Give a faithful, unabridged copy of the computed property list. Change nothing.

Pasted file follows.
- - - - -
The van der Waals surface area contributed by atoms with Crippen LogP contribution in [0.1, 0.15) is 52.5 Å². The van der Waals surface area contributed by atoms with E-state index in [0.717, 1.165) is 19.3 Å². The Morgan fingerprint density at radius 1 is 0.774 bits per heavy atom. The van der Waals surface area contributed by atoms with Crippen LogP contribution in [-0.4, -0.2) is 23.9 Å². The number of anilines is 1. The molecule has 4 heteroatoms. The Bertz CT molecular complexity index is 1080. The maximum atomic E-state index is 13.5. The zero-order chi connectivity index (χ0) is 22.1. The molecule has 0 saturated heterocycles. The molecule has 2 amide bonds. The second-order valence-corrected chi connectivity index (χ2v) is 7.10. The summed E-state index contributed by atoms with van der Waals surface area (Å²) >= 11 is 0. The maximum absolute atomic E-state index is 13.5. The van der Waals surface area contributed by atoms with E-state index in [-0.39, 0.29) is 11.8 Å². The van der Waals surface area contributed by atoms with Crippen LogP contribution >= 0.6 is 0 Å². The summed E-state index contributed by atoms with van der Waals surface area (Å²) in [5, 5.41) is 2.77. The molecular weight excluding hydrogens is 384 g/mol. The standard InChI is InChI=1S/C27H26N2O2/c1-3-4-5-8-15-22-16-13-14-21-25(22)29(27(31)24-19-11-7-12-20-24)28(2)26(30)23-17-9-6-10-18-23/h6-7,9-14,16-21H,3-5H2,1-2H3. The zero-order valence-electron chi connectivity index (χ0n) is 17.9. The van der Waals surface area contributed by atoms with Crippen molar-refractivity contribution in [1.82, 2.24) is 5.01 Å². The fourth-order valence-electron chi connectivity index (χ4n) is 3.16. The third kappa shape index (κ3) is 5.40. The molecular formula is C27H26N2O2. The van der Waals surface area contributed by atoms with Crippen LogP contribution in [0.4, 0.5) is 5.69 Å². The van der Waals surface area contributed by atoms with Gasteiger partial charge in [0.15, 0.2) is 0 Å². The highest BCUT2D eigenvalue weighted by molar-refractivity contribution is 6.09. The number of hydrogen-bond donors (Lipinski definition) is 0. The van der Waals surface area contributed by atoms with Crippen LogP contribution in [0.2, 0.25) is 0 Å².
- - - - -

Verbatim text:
The van der Waals surface area contributed by atoms with Crippen LogP contribution in [0.1, 0.15) is 52.5 Å². The van der Waals surface area contributed by atoms with E-state index in [0.717, 1.165) is 19.3 Å². The Morgan fingerprint density at radius 1 is 0.774 bits per heavy atom. The van der Waals surface area contributed by atoms with Crippen LogP contribution in [-0.4, -0.2) is 23.9 Å². The number of anilines is 1. The molecule has 4 heteroatoms. The Bertz CT molecular complexity index is 1080. The maximum atomic E-state index is 13.5. The zero-order chi connectivity index (χ0) is 22.1. The molecule has 0 saturated heterocycles. The molecule has 2 amide bonds. The second-order valence-corrected chi connectivity index (χ2v) is 7.10. The summed E-state index contributed by atoms with van der Waals surface area (Å²) >= 11 is 0. The maximum absolute atomic E-state index is 13.5. The van der Waals surface area contributed by atoms with E-state index in [-0.39, 0.29) is 11.8 Å². The van der Waals surface area contributed by atoms with Crippen LogP contribution >= 0.6 is 0 Å². The summed E-state index contributed by atoms with van der Waals surface area (Å²) in [5, 5.41) is 2.77. The molecular weight excluding hydrogens is 384 g/mol. The standard InChI is InChI=1S/C27H26N2O2/c1-3-4-5-8-15-22-16-13-14-21-25(22)29(27(31)24-19-11-7-12-20-24)28(2)26(30)23-17-9-6-10-18-23/h6-7,9-14,16-21H,3-5H2,1-2H3. The zero-order valence-electron chi connectivity index (χ0n) is 17.9. The van der Waals surface area contributed by atoms with Crippen molar-refractivity contribution in [1.82, 2.24) is 5.01 Å². The fourth-order valence-electron chi connectivity index (χ4n) is 3.16. The third kappa shape index (κ3) is 5.40. The molecular formula is C27H26N2O2. The van der Waals surface area contributed by atoms with Crippen LogP contribution in [0.4, 0.5) is 5.69 Å². The van der Waals surface area contributed by atoms with Gasteiger partial charge in [0.15, 0.2) is 0 Å². The highest BCUT2D eigenvalue weighted by molar-refractivity contribution is 6.09. The number of hydrogen-bond donors (Lipinski definition) is 0. The van der Waals surface area contributed by atoms with Crippen LogP contribution in [0.2, 0.25) is 0 Å².